Adding Some Spice To Your Life

Anaheim peppers take about 90 days from seed to table. Daniel Lane photos

Growing Strong Farm uses organic techniques to grow some of Hawai’i’s difficult crops.

What’s growing now: Apple bananas, Anaheim peppers, bell peppers, beets, carrots, cucumber, green beans, kale, lettuce, tomatoes, watermelon.


Anaheim peppers are considered mild, and their heat is comparable to jalapenos. Heat levels vary because dry, hot weather produces hotter chilies. The green chili is young and therefore hotter than a ripe red one. Growing Strong Farm is the only farm I know of that’s growing these babies on Kaua’i.

Season: Anaheim peppers can be grown year-round on Kaua’i and take about 90 days from seed to table.

What to look for:

Choose bright-green, glossy peppers that are firm with a medium to thick flesh. Avoid soft spots. Peppers are 6 to 8 inches long, and taper to a point from narrow shoulders.


Refrigerate unwashed in a plastic bag for up to five days. Roasted chilies left in their skin can be frozen and stored in plastic bags for up to six months.

Jaren Ramsey, Dylan Strong and Rusty the smiling dog


The seeds and veins are where chilies carry their heat, so remove those for a milder flavor. Wear gloves when chopping chilies because capsaicin, the chemical responsible for heat, can produce a strong burning sensation. Capsaicin is barely soluble in water, but it does dissolve in milk fat or alcohol. This is why many hot dishes are served with a cold beer or dairy.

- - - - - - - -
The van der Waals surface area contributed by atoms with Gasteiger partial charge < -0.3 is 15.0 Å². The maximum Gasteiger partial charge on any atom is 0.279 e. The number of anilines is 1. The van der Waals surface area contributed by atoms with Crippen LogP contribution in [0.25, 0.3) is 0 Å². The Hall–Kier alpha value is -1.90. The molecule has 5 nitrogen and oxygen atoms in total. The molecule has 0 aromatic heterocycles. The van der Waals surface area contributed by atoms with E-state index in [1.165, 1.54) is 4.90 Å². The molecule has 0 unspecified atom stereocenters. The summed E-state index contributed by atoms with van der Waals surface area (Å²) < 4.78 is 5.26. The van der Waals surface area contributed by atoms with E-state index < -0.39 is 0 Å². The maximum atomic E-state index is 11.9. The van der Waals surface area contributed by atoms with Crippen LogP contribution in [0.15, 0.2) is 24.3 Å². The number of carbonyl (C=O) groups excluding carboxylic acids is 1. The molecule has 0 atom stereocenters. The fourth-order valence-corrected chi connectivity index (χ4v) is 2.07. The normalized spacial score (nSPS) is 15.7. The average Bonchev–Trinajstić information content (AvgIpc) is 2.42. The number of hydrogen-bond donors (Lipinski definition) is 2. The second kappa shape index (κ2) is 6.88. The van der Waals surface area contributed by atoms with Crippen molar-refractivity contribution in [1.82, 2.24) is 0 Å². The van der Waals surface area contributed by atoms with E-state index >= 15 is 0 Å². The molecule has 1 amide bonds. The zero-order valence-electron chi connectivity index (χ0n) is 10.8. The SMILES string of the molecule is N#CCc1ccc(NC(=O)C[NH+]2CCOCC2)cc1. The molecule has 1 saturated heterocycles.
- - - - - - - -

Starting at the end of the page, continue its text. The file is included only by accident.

Anaheims are commonly used in salsas, and can be roasted and stuffed to make rellenos. Dried red Anaheims also are used for making decorative wreaths or long strings, known as ristras. I like to eat them still warm from roasting wrapped in a corn tortilla with a little goat cheese.

Health benefits:

All peppers are high in vitamins A, C, K, lutein and beta-carotene. Capsaicin is used in topical ointments to relieve arthritis, backaches, strains and muscle pains. Capsaicin creams are used to reduce itching and inflammation from psoriasis.

Quick Chili Verde with steamed rice, Cheddar cheese and kalua pork. Daniel Lane photos

Growing Strong Farm’s produce can be found at:

Farmers Market: Kapa’a Wednesdays at 3 p.m. Restaurants: BarAcuda, Kaua’i Grill, Postcards Cafe, The Tavern, Lilikoi Lunch Wagon, Moloa’a Fruit Stand, Coconut Cup, Oasis on the Beach, Red Salt, 22 North, Merriman’s, Roy’s, Josselin’s and local produce distributor Cultivate Kaua’i. Call 634-3768.


I’m originally from Colorado, and right now the farmers markets are bursting with chili peppers.

Hundreds of fresh chilies in rotating stainless steel drums crackle over flames and fill the air with their smoky-sweet perfume. To roast chilies at home, put them in a 350-degree oven and turn until all sides are charred. Cool in a sealed plastic or paper bag; the trapped steam makes them easier to peel.

Oven-roasted peppers

* 6 Anaheim peppers, roasted, peeled and diced
* 2 garlic cloves, minced
* 1 onion, chopped
* 4 cups low-salt chicken broth
* 2 tablespoons cornstarch
* salt and freshly ground black pepper
* 2 teaspoons extra-virgin olive oil

Heat olive oil in a medium-sized pot on medium heat. Add onion and sauté until wilted, about 5 minutes. Add the garlic and sauté until fragrant, about 30 seconds. Add chicken broth and green chilies. Bring to a boil and reduce to simmer for about 5 minutes. Season with salt and pepper to taste. Ladle into four bowls.

You can enjoy chili verde with a buttered, warm flour tortilla or spoon it over steamed rice and kalua pig.

Makes four servings.